Van Truong: We met at the Campo Education Center, which serves as an alternative high school and a community center, and divided into three teams. One group helped prepare lunch and facilitate the Diabetic Education Class, a monthly nutritional and diabetes-prevention class that teaches community members about healthier ways to eat and prepare meals; another group helped in the day-care facility, while the third tutored students at the Education Center’s alternative school.

Sylvia Johnson: I was nervous because I was working with my people but with a group of strangers from the outside. I felt kind of weird at first, but the group seemed to be comfortable in the situation, which made me comfortable as well. I found out a lot about myself, and about my community. There are some serious issues on the reservation that I had no prior knowledge of. A lot of the students are way behind in school. I worked with a few students that were in sixth or seventh grade and couldn’t read. I had no idea that the kids on the Rez were that far behind. I am glad that we got to work with the students with all the things that they struggle with.

Original Americans
A banner hanging in the Educational Center.

Louise Hon: It was toward the end of our first day of service, and I felt like I'd accomplished very little, aside from tutoring math problems for about 40 minutes in the morning with some of the students at the alternative high school. We were chatting with the few students that were around and one of them, Fred, had on a t-shirt whose front said "Our Heroes, Your Enemies" and listed prominent Native American figures such as Sitting Bull, Crazy Horse and Geronimo. On the back it said, "Our Enemies, Your Heroes" and listed Custer, Columbus, Jackson, etc.

We pulled an encyclopedia from the bookcase nearby and Frieda [Kreth, a volunteer] read the snippets on Crazy Horse and Custer. They were both described as young warriors and leaders, but Crazy Horse was also described as "menacing." So Frieda played devil’s advocate and asked the students why people like Crazy Horse were heroes and Custer wasn’t. Fred and Danika and Marcus, other Native American students, both knew their histories very well and defended the Natives' actions as self-defense as opposed to the intention of the white "heroes" to fulfill the idea of Manifest Destiny.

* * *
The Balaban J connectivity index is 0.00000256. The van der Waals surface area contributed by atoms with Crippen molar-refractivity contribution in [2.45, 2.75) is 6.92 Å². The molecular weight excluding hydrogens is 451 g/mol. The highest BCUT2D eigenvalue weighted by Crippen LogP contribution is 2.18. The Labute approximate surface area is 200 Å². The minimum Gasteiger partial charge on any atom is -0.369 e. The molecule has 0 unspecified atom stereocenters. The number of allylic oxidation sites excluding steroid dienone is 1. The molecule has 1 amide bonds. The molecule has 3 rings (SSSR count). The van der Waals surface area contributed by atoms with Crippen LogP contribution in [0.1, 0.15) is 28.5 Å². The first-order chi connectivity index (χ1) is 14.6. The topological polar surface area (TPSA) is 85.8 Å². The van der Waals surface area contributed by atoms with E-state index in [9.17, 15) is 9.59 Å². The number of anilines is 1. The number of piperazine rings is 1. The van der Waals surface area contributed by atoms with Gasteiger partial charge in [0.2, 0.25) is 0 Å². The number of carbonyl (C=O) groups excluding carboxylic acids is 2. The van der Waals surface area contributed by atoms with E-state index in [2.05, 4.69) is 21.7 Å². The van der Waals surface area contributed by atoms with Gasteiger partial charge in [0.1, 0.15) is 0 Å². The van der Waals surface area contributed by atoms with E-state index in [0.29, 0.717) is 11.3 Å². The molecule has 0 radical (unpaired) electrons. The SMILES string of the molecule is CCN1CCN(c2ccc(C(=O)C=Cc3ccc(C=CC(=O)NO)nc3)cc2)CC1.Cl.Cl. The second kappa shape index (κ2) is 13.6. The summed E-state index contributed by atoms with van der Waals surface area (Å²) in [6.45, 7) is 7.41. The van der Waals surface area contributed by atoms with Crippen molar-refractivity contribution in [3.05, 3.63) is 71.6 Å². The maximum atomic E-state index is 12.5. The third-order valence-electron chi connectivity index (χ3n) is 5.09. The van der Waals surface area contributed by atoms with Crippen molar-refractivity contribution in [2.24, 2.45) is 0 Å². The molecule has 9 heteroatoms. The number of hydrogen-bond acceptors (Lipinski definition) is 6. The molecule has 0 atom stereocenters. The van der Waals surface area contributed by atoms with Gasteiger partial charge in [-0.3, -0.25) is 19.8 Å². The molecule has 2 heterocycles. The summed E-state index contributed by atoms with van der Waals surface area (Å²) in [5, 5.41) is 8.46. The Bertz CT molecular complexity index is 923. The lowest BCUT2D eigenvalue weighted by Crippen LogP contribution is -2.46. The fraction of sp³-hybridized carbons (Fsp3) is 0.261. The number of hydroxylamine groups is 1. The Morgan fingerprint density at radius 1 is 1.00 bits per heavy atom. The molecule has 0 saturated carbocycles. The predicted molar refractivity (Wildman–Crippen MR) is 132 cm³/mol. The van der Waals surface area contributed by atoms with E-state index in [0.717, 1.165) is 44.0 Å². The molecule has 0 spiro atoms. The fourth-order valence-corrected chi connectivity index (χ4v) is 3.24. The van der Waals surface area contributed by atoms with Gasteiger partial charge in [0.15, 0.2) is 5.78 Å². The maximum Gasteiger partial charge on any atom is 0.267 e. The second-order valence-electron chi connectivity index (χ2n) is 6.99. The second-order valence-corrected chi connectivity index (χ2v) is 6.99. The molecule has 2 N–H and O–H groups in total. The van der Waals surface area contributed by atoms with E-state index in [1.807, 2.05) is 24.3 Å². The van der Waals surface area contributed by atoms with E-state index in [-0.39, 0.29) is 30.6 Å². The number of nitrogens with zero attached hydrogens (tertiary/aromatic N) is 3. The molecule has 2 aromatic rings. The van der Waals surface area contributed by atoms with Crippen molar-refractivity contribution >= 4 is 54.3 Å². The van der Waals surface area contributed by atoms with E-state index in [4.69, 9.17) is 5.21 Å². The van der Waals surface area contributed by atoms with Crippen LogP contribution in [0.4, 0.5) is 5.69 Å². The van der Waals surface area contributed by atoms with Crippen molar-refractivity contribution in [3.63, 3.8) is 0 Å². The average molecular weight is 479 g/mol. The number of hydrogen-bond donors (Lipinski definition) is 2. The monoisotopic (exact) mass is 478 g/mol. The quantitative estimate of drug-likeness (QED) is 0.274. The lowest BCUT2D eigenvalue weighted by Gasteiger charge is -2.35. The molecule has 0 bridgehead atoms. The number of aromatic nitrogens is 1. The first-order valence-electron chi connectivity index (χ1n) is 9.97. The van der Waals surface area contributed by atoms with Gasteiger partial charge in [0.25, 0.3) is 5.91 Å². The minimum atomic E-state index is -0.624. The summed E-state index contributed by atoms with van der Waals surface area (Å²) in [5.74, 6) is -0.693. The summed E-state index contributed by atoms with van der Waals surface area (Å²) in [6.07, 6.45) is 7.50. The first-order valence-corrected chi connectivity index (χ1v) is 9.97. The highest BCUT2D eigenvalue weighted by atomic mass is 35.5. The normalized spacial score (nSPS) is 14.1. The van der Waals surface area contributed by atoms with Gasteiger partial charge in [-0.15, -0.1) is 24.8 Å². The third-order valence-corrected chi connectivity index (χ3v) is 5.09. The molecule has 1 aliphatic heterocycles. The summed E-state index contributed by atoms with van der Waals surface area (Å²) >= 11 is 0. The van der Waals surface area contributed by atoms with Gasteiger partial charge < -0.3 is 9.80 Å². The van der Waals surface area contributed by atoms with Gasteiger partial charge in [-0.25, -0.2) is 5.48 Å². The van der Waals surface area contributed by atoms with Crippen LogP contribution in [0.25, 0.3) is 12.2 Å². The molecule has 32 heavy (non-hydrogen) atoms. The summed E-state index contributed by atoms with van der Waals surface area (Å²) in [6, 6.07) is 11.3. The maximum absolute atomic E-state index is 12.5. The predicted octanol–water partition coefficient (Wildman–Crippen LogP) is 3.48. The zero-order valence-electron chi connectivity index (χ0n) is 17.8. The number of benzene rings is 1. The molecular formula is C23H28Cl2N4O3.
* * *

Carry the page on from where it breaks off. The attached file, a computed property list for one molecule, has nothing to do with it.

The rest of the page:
The thing that stayed in my mind is how many lies can be told in schools and through our textbooks, but the truth will not remain hidden forever. Frieda was reprimanded by several people for taking Custer’s side while she was on an Indian reservation, but I think she was smart and bold enough to challenge people’s ideas and continue to help students think things through. For the rest of the week, Fred called her "Custer."

The Bird Singers
Darren, Dennis, Devon and
Aaron Alto prepare to sing a traditional Kumeyaay song.

Van Truong: In the evening, we prepared a large dinner for all the youth and some of the community members. The boys and Paul Cuero, the reservation's treasurer — a.k.a. "Junior" — sang traditional Kumeyaay "Bird Songs" for us. It's hard to describe what they sounded like, but they were beautiful and made me want to cry, smile, laugh and shout for joy all at the same time. One of the girls, Danika, showed us how to dance to them. Paul also shared stories about the history and culture of the Kumeyaay Indian.


Van Truong: Again we met at the Campo Education Center and divided into three groups: to help at the daycare center, tutor at the alternative school at the center, and tutor another alternative high school a few miles away. Later that night we joined Dennis Alto, the outpatient coordinator at the Youth Regional Treatment Center, for the center's weekly Talking Circle. The circle is basically a roundtable discussion for youth and people struggling with substance abuse to talk about where they are in life, any problems or obstacles they were dealing with — drugs, alcohol, school, family or any other matter.

Louise Hon: Even at the treatment center, we were invited to share, to listen, and to learn — despite the fact that dependency on drugs or alcohol has a lot of stigma attached to it and is considered a private issue in our society. It gave me a chance to think about how one person’s problem affects everyone else and how the community is so vital to a person’s well-being.

substance center

Alternative Break volunteers and participants at the Youth Regional Treatment Center's Outreach Program listen attentively during the Talking Circle.